Environment Magazine

Oil Companies Abandon Tar Sands Mine

Posted on the 12 June 2014 by Earth First! Newswire @efjournal


from Earth First! News

Groups working against the Alberta tar sands are celebrating today, as oil companies announced that they are abandoning the Joslyn oil sands mine due to rising costs.

Among the problems with the new oil sands project was the lack of cheap infrastructure, such as pipelines—a problem generated largely by popular resistance.

“Joslyn is facing the same challenge most of the industry world-wide [is], in the sense that costs are continuing to inflate when the oil price and specifically the netbacks for the oil sands are remaining stable at best – squeezing the margins,” said André Goffart of Total’s Canadian division.

The understanding that the same challenges are being met by industry world-wide is heartening, as it exposes a major material weakness. Much of the cost inflation comes about through difficulties posed by local populations rejecting industrial expansion, extraction, and exploitation.

According to Carrie Tait, a reporter at the Globe and Mail, “Rising costs for labor and materials have long worked against the economics of new projects, and limited pipeline access to ship oil has weighed on prices for Alberta oil. Total is signed up to ship oil on three major undeveloped pipeline projects facing uncertainty: Keystone XL, Northern Gateway and the Trans Mountain expansion.”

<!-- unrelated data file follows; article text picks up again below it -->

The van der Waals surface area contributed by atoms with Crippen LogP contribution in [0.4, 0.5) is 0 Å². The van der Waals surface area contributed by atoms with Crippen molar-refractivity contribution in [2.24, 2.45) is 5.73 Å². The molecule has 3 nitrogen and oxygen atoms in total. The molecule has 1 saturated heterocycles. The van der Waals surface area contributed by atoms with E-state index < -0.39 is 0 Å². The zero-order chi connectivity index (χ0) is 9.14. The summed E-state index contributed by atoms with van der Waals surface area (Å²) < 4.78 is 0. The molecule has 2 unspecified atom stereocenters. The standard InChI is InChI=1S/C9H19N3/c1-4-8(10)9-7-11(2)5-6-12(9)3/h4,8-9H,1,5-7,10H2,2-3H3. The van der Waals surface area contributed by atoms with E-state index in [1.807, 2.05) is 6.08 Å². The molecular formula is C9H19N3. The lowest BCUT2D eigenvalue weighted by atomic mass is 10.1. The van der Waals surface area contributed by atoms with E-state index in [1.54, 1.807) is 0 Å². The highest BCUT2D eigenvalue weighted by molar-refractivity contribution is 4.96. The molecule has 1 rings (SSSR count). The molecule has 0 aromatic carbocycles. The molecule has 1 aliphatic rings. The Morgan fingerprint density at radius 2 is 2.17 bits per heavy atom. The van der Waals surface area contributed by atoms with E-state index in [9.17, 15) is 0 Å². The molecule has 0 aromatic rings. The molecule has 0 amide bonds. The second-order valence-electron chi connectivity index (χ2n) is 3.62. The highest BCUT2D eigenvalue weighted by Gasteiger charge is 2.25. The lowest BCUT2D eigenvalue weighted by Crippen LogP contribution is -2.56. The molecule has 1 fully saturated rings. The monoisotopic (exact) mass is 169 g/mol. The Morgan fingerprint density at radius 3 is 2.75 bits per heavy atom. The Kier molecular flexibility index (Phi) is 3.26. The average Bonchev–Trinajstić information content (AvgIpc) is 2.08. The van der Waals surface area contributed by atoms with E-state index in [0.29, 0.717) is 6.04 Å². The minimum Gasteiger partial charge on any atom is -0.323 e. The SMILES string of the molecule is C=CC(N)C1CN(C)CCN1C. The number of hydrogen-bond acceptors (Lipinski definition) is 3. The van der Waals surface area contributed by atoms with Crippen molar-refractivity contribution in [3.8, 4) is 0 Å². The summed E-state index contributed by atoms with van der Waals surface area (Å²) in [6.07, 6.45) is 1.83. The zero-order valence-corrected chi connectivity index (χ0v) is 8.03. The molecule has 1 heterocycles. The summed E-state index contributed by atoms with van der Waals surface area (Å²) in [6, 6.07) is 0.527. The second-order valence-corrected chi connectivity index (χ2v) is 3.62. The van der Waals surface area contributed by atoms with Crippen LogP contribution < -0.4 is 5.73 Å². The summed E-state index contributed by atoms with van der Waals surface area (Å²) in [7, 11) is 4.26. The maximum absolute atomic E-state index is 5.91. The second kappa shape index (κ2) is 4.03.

The blocking of these infrastructure points has limited finance to megaprojects, creating gaps in development and causing structural complications. Also, the technology has been shown to be inadequate: Joslyn was originally supposed to use wells rather than industrial shovels, but a well exploded, and the technology was shelved.

Two of the partners involved in Joslyn are not giving up on tar sands, however. Another mine, Fort Hills, is regarded as more feasible, and will be targeted for development before the companies try again in Joslyn in a few years.

There are also other tar sands expansions occurring right now, such as Canadian Natural Resources’s Horizon oil sands, which has been over budget, but still profitable.

That means it will take more pressure to stop these projects—not only against pipelines, but also megaloads, export terminals, and beyond.

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